After watching the Minnesota Vikings play the Browns, Lions and Rams over five weeks, one can't help but wonder how long it's been since the NFL has had this many awful teams.
There are four 0-5 teams, which is more than any other year this decade and twice as many as any year except 2005 (three). There's also four 1-4 teams, two 1-3 teams and a Redskins team (2-3) that might be as dysfunctional as any franchise in the league outside Oakland.
The Rams have lost a league-high 15 consecutive games. The Chiefs (0-5) are 2-28 in their past 30 games. The Buccaneers (0-5) have lost nine in a row. And it's officially time to forget the Titans, who are the first NFL team to start 10-0 one year and 0-5 the next.
These aren't the only dregs in a league that's built its popularity in part on the foundation of parity. In fact, one could make a case that the 1-4 Lions -- the benchmark for futility during the league's first 0-16 season a year ago -- are more competitive and simply better than eight to 10 of the other 31 teams heading into Week 6.
That includes the Redskins, who helped the Lions stop a 19-game losing streak two weeks ago. Washington coach Jim Zorn already is the league's most likely lame duck leader. Of course, Dick Jauron (Bills), Norv Turner (Chargers), John Fox (Panthers), Gary Kubiak (Texans), Wade Phillips (Cowboys) and Tom (The Hit Man) Cable (Raiders) also are in danger of losing their jobs to the many attractive coaches-in-waiting candidates such as Mike Shanahan, Mike Holmgren and possibly Jon Gruden, among others.
Bad teams have contributed to many bad games this season. Six of 13 Sunday games in Week 5 were decided by 19 points or more. Seattle beat Jacksonville 41-0. The Vikings beat the Rams 38-10. And the Raiders proved once again they're basically a second bye on the schedule, losing 44-7 to the Giants in a game that hobbling Giants quarterback Eli Manning could afford to leave before halftime.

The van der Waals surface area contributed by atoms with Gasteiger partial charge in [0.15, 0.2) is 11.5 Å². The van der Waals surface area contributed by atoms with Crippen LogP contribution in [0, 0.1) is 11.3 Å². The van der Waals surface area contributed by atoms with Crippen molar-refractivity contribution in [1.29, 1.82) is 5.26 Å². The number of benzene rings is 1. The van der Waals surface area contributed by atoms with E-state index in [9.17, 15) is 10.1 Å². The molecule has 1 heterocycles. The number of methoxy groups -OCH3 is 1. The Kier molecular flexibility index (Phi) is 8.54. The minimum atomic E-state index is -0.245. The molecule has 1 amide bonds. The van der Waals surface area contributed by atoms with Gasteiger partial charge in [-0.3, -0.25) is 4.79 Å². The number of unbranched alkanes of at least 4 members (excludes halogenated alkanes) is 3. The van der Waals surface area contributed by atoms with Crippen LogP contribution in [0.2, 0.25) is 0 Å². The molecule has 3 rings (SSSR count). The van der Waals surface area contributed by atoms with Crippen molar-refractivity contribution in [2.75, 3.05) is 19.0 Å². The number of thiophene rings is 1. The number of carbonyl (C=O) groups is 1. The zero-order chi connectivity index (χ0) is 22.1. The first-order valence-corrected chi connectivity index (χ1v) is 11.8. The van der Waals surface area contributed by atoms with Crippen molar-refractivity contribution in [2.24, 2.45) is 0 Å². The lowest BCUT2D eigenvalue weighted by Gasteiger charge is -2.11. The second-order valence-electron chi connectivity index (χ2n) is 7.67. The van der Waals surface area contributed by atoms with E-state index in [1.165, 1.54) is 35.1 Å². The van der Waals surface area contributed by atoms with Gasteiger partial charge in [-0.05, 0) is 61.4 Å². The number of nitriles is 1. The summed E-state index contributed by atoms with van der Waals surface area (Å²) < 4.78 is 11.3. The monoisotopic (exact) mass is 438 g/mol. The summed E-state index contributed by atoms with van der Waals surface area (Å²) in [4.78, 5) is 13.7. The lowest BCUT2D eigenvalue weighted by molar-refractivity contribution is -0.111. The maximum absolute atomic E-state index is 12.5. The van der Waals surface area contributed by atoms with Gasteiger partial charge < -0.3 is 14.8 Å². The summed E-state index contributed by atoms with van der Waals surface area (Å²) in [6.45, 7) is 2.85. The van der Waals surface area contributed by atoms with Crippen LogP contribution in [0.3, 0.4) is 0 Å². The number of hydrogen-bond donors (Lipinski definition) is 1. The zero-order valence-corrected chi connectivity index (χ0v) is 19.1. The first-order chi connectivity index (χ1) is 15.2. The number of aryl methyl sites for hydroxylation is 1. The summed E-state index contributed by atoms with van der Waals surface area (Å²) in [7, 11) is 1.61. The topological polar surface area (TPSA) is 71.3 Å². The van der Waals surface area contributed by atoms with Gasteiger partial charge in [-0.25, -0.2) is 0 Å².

Even some of the close games were unwatchable. For example, in Buffalo, the Browns won 6-3 while completing two passes. Two.
Bad teams also create some bad divisions, which has led to one questionable division leader. San Francisco, which sits atop the NFC West, isn't a bad team, but how good can it be after getting whipped 45-10 by Atlanta at home!?
Throughout the league, the theme in the losing locker rooms was similar.
"It's just amazing our luck now," Rams defensive end Leonard Little said Sunday. "We don't seem to get any breaks."
That's a player mistakenly looking for a fine line on a team that's been outscored 146-34.
Meanwhile, in Kansas City, Chiefs cornerback Brandon Carr was telling reporters about how Kansas City's secondary would "like to have those plays back." He was referring to some busted coverages that allowed no-name receiver Miles Austin to catch 10 passes for a Cowboys-record 250 yards, including touchdowns of 59 yards and 60 yards in overtime.
If the Chiefs had the plays back, would they really do anything else but fail again?
Before he played the Chiefs, Austin had 23 catches in 41 NFL games. Then, in three hours against an awful NFL team, he rewrote a record that was set 43 years ago by Hall of Famer Bob Hayes.
On the flip side, the subject of good luck was brought up in the Vikings' locker room. The Rams's first two turnovers were unforced fumbles that led to Jared Allen's 52-yard fumble return for a touchdown and the Rams blowing a first-and-goal at the Vikings' 1-yard line.
Linebacker E.J. Henderson was one of the players who agreed that the team has experienced some good luck while starting 5-0. But he also was quick to make an astute observation.
"You know what good luck is?" he asked. "It's an opportunity and a guy being there to make a play. (Quarterback Kyle) Boller fumbled without anybody hitting him. But where was Jared Allen? He was right there to pick up the ball. None of their guys was there."
The Vikings enjoyed another easy victory, while the Rams made a case for being at the bottom of an unusually long list of awful NFL teams.